Unit Tests for SSIS

(Joe) #1

Greetings!

I have been briefly investigating solutions for unit testing SSIS products. I understand the basic approach has been little more than find some data, present it to the package, and check the output.

I wondered if anyone had experimented with other manual or automated solutions.

Thanks!
Joe

(Jesper) #2

Joe, what are SSIS products?

(Joe) #3

Hello @jesper!

Thanks for asking!

SSIS is a part of Microsoft SQL Server. It provides abilities to migrate and transform data in support Extract-Transform-Load (ETL) operations. While I have not created or tested an SSIS package that perform these operations, I understand the interface is drag-n-drop.

The testing approach I mentioned is very black box so I was asking if anyone had tried different approaches. The “code” does not appear, to me, to lend itself well to deep inspection but I’ve little experience with it.

Thanks!
Joe

(Jesper) #4

We are so used to (talking about) testing where the source code and developers are available to us, that we stall when this is not a given :smiley: When it’s a commercial standard (black-box) package, but we still want to test the solution, but the UI is all there is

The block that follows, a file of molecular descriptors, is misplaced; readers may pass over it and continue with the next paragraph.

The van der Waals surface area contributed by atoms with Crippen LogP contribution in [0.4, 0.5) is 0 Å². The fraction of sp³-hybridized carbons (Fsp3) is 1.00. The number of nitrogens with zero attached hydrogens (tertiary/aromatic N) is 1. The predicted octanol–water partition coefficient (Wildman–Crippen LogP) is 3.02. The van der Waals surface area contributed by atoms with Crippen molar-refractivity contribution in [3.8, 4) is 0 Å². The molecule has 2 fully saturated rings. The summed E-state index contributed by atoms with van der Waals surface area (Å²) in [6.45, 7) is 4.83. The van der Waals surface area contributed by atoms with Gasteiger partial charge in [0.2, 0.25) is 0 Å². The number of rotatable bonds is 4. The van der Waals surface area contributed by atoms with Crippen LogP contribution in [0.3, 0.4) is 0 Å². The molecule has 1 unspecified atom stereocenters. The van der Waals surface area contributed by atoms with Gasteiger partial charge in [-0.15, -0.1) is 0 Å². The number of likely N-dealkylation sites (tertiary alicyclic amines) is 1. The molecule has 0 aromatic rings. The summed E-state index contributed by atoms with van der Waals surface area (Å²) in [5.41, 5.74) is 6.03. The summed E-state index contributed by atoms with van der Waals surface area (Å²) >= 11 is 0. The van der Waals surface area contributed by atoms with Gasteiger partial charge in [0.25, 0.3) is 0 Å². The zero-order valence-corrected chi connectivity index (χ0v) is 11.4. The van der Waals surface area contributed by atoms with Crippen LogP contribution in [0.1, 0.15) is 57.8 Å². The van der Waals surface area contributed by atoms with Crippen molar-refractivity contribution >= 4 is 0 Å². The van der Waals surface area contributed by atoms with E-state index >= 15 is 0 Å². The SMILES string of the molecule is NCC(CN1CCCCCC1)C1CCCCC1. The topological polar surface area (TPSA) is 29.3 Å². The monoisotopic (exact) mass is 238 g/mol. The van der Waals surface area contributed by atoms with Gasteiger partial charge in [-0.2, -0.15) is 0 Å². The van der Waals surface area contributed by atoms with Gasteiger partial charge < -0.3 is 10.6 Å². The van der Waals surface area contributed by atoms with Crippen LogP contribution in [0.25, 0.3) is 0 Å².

Perhaps some visual validation?

(Joe) #5

Thanks!

Were there a UI to review, these might be helpful. Generally, the evidence of an SSIS package execution is an updated database or a file either of which contain the transformed information.

As an example of a transform, if the input contains a field named Color and the value is Red. After the SSIS package executes, a database table of Colors has a column named Hue and our value, Red, appears there. The SSIS package mapped the field Color to the column Hue.

The complexity can rise from there when a field value must be transformed (e.g., Ohio to OH), or multiple fields are combined (e.g., FirstName and LastName are combined to Name). The SSIS package performs these transformations.

I can compare inputs and outputs but I’d like a method to isolate the complex transforms so the input/output comparison is simpler.

Joe

1 Like
(Jesper) #6

Excellent elaboration - appreciated :wink: … So more along the lines of no UI only back-end. interesting!
Perhaps this will get you somewhere:

1 Like
(Joe) #7

That is pretty cool and deserves more ponderment. What I like about it is that not only does it capture an idea for “no UI only back-end”, but it demonstrates the flexibility we might all keep in mind around the testing pyramid concept. That is, match the “pyramid” shape to the products or projects under test.

Thanks! More likes deserved on that post @jesper!

Joe

1 Like